Let's face it, Cub fans. We're starting to like seeing Jim Edmonds with the big C on his chest. It's okay. You can smile a little. We're beginning to see that he's not the worst guy in the world. But it wasn't always that way.
Cub fans despised Edmonds since 2000 when he joined the hated St. Louis Cardinals. We hated his upper cut swing that always seemed to drive in base runners or knock the ball over the fence.
We shouted profanity in his direction, whether we were a few feet away in our center field seats or 1,000 miles away watching WGN in our living rooms, whenever he would stick out his gold glove and rob our team of extra bases.
We furrowed our brows in anguish on May 15th as news spread that we signed this Cub killer. Not only a Cub killer, but a washed-up version. Jim Henry, what are you doing to us?! Are you kidding me?!
In just over a month with the San Diego Padres, Jim Edmonds was hitting .178 with one home run and six RBIs. Not only did we not like him, but he was pathetic.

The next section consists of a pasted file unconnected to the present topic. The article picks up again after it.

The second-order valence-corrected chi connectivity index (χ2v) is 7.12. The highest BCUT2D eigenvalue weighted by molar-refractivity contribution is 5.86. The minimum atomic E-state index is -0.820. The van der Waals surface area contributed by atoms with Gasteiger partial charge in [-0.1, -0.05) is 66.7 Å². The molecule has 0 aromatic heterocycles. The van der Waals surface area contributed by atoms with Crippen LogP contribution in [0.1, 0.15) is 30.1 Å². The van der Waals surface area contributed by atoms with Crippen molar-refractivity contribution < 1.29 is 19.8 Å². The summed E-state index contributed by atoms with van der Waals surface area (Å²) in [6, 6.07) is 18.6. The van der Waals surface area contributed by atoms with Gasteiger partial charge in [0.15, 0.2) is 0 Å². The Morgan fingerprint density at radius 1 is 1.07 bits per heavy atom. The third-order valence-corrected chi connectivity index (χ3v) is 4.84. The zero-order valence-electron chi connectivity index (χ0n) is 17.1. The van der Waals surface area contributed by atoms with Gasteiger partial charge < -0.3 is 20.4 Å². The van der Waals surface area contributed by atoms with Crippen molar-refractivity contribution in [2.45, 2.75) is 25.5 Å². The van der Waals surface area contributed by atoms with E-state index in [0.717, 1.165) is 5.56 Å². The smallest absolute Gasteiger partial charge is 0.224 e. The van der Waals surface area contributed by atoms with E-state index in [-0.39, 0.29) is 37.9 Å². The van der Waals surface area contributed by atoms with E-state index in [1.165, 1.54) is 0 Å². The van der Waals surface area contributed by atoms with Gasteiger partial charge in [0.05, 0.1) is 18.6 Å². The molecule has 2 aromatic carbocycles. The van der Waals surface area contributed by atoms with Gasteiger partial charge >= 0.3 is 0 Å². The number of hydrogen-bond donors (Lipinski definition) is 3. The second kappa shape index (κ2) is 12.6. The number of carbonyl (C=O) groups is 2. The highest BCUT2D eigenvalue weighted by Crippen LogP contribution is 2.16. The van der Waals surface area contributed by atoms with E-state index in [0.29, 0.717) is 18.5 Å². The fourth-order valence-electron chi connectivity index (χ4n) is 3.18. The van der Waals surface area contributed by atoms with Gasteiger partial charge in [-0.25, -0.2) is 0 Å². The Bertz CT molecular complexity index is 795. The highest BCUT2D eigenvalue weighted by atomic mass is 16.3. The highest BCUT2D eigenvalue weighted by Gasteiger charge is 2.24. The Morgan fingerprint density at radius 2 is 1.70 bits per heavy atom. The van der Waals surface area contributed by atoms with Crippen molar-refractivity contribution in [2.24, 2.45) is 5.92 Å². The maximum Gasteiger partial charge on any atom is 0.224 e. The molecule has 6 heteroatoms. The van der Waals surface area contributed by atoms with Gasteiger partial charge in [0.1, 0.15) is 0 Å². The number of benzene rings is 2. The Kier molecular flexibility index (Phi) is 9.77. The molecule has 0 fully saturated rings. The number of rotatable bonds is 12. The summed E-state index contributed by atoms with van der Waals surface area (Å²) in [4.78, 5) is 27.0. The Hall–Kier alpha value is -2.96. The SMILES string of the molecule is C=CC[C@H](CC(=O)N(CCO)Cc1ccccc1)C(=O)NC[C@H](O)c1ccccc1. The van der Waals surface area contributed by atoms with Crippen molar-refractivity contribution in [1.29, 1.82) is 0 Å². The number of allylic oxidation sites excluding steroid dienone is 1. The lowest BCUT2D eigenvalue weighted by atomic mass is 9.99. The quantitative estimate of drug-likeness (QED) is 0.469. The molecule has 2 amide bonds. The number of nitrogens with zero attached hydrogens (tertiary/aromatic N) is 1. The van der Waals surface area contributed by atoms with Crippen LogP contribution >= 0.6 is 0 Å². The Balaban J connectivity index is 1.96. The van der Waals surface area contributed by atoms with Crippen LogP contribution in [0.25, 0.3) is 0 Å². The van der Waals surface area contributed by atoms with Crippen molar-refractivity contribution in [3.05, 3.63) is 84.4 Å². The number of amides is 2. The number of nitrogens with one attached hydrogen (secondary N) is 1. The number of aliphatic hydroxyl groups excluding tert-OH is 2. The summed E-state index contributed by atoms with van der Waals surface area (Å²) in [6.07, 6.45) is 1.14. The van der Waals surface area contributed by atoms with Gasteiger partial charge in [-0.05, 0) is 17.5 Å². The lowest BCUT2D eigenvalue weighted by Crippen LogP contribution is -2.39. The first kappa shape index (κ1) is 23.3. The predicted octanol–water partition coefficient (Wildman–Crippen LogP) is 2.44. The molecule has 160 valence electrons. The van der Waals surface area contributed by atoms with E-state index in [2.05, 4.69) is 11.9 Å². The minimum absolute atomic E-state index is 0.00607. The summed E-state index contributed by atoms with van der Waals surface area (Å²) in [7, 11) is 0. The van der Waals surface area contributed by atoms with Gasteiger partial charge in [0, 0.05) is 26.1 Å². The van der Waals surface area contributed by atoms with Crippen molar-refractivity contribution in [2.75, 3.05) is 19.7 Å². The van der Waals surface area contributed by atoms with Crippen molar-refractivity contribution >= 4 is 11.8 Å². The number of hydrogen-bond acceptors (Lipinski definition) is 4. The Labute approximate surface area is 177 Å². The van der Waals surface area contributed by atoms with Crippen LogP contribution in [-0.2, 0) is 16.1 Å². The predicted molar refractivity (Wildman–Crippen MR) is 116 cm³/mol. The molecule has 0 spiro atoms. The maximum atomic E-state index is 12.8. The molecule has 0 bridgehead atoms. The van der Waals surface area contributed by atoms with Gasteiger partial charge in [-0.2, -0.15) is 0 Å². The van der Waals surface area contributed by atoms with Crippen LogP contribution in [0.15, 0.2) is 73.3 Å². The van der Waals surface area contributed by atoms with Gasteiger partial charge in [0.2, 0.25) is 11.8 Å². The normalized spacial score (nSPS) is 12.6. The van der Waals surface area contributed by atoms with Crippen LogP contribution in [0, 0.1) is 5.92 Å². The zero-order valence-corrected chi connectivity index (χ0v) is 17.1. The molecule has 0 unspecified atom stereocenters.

It started out rough for Edmonds. Through his first eight games as a Cub, he had three hits and no RBIs.
Then something began to change. Slowly. On May 30th against the Rockies, the Cubs were hopelessly down eight runs headed into the sixth inning. It turned out to be a game the Cubs won 10-9.
One of the keys to the game: Cub killer.
Edmonds went 3-4 with a double, a home run, three RBI and two runs scored. Okay, so we cheered. A little.
Fast-forward a little to June 12th. It's the last game of the series against Atlanta. The Braves lead 2-1 heading into the ninth. Edmonds stepped to the plate with one out and nobody on base. He made that upper cut swing and knocked the ball over the fence. This time it was for us.
Jim Edmonds has had one more heroic game for the Cubs. Just nine days after his game-tying hit against the Braves, Edmonds hit two home runs against the White Sox—in the fourth inning. Maybe this guy isn't so bad after all.
Since arriving in Chicago, Jim Edmonds is batting .304 and slugging .621 with six home runs, 18 RBIs, and ten runs scored in 82 at-bats.
With outfielders going down with injuries, Edmonds may be called upon to play a bigger role than we anticipated. Let's hope that Jim can keep up these numbers as we head into the second half of the season.
In the season of 100 years, anyone has chance to step up and become a Cubs hero—even Jim Edmonds.